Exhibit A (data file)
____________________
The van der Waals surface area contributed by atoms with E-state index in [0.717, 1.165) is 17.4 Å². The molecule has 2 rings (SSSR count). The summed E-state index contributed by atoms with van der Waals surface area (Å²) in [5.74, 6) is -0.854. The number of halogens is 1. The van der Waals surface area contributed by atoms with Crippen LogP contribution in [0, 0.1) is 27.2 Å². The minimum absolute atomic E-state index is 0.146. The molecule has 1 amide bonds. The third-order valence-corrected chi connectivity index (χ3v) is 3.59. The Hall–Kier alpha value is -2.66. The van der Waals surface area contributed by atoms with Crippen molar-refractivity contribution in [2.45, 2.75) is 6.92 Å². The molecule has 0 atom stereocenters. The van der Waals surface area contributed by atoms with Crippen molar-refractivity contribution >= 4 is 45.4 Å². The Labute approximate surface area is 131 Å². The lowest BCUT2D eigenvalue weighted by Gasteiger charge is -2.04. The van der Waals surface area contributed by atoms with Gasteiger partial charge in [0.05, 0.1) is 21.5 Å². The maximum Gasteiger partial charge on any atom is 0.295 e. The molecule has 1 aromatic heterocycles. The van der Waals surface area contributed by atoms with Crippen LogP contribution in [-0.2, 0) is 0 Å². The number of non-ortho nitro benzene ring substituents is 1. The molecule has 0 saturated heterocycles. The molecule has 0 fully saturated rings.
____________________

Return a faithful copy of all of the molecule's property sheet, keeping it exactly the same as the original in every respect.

The van der Waals surface area contributed by atoms with E-state index in [0.717, 1.165) is 17.4 Å². The molecule has 2 rings (SSSR count). The summed E-state index contributed by atoms with van der Waals surface area (Å²) in [5.74, 6) is -0.854. The number of halogens is 1. The van der Waals surface area contributed by atoms with Crippen LogP contribution in [0, 0.1) is 27.2 Å². The minimum absolute atomic E-state index is 0.146. The molecule has 1 amide bonds. The third-order valence-corrected chi connectivity index (χ3v) is 3.59. The Hall–Kier alpha value is -2.66. The van der Waals surface area contributed by atoms with Crippen molar-refractivity contribution in [2.45, 2.75) is 6.92 Å². The molecule has 0 atom stereocenters. The van der Waals surface area contributed by atoms with Crippen molar-refractivity contribution >= 4 is 45.4 Å². The Labute approximate surface area is 131 Å². The lowest BCUT2D eigenvalue weighted by Gasteiger charge is -2.04. The van der Waals surface area contributed by atoms with Gasteiger partial charge in [0.05, 0.1) is 21.5 Å². The maximum Gasteiger partial charge on any atom is 0.295 e. The molecule has 1 aromatic heterocycles. The van der Waals surface area contributed by atoms with Crippen LogP contribution in [-0.2, 0) is 0 Å². The number of non-ortho nitro benzene ring substituents is 1. The molecule has 0 saturated heterocycles. The molecule has 0 fully saturated rings.